Bruno Bosteels, author of The Actuality of Communism
A New German Idealism offers a crucial intervention in the contemporary theoretical scene. Žižek is perhaps the most important living philosopher, and Johnston clarifies his thought on Hegel in an incredibly lucid way, while also introducing certain points of disagreement. In this important book, Johnston is able to give a detailed history of German Idealism while always keeping a theoretical idea in the background.
Todd McGowan, author of Capitalism and Desire: The Psychic Cost of Free Markets
Through critical dialogue with Slavoj Žižek, Johnston has developed his own original philosophical vision. Countering the temptation to ontologize negativity, Johnston roots it in the contingent facticity of conflictual organic phenomena. The result is a defiantly nonmystical dialectical materialism that manages to reconcile Darwinian naturalism with German idealism. It is a uniquely sophisticated philosophical achievement.
Ray Brassier, author of Nihil Unbound: Enlightenment and Extinction
A New German Idealism marks the most important step yet in Johnston’s efforts to translate Žižek’s importance for philosophical thought. It is, in fact, as ambitious as Žižek’s own claim to recast German Idealism for our time. Johnston’s excellent understanding of the idealist tradition in Germany (as strong as his inside understanding of post-Freudian psychoanalysis!) combined with his comprehensive understanding of the recent secondary literature makes his treatment an absolutely indispensable supplement to Žižek’s own work.
Thomas Paul Brockelman, author of Žižek and Heidegger: The Question Concerning Techno-Capitalism
Ten years ago Adrian Johnston published Žižek’s Ontology, a path-breaking work, the first book that dealt at length with the basic tenets of Žižek’s oeuvre with all due seriousness, meticulousness, and critical perspicacity. Ten years later A New German Idealism brings not merely a much-needed updated sequel to that book, taking into account the major works that Žižek has published in the meantime, but a new critical engagement that goes further and deeper, addressing the core of the legacy of German idealism for our times. A rare case of what philosophical dialogue should be.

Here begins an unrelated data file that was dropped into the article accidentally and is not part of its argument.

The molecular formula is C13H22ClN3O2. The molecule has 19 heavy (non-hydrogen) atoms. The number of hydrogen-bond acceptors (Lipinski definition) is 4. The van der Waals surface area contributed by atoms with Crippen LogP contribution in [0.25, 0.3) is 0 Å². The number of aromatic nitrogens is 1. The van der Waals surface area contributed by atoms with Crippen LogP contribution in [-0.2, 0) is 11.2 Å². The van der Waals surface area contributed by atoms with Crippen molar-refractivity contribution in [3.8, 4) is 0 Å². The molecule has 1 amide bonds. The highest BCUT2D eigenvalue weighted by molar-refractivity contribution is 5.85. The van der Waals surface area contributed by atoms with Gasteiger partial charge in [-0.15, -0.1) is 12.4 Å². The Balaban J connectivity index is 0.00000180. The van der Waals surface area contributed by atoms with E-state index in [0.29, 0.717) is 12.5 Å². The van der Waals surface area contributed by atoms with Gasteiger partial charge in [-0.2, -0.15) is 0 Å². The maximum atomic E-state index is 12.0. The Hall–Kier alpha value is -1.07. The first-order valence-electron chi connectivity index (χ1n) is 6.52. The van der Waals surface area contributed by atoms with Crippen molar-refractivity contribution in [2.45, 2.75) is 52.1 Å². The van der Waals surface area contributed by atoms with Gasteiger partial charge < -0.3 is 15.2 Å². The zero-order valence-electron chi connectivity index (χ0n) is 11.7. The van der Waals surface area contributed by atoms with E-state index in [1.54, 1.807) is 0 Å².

Mladen Dolar, University of Ljubljana
Preface: Drawing Lines—Žižek’s Speculative Dialectics
Introduction: Sublating Absolute Idealism—Žižekian Materialist Reversals
1. Freedom or System? Yes, Please!”: Spinozisms of Freedom and he Post-Kantian Aftermath Then and Now
2. Where to Start?: Deflating Hegel’s Deflators
3. Contingency, Pure Contingency—Without Any Further Determination: Hegelian Modalities
4. Materialism Sans Materialism: Žižekian Substance Deprived f Its Substance
5. Bartleby by Nature: German Idealism, Biology, and ižek’s Compatibilism
Conclusion: Driven On—the (Meta)Dialectics of Drive and Desire
ABOUT THE AUTHOR
Adrian Johnston is a professor in and chair of the Department of Philosophy at the University of New Mexico and a faculty member at the Emory Psychoanalytic Institute in Atlanta. His many books include Žižek’s Ontology: A Transcendental Materialist Theory of Subjectivity (2008); Prolegomena to Any Future Materialism, vol. 1: The Outcome of Contemporary French Philosophy (2013); and, with Catherine Malabou, Self and Emotional Life: Philosophy, Psychoanalysis, and Neuroscience (2013, Columbia University Press). With Todd McGowan and Slavoj Žižek, he is a coeditor of the book series Diaeresis at Northwestern University Press.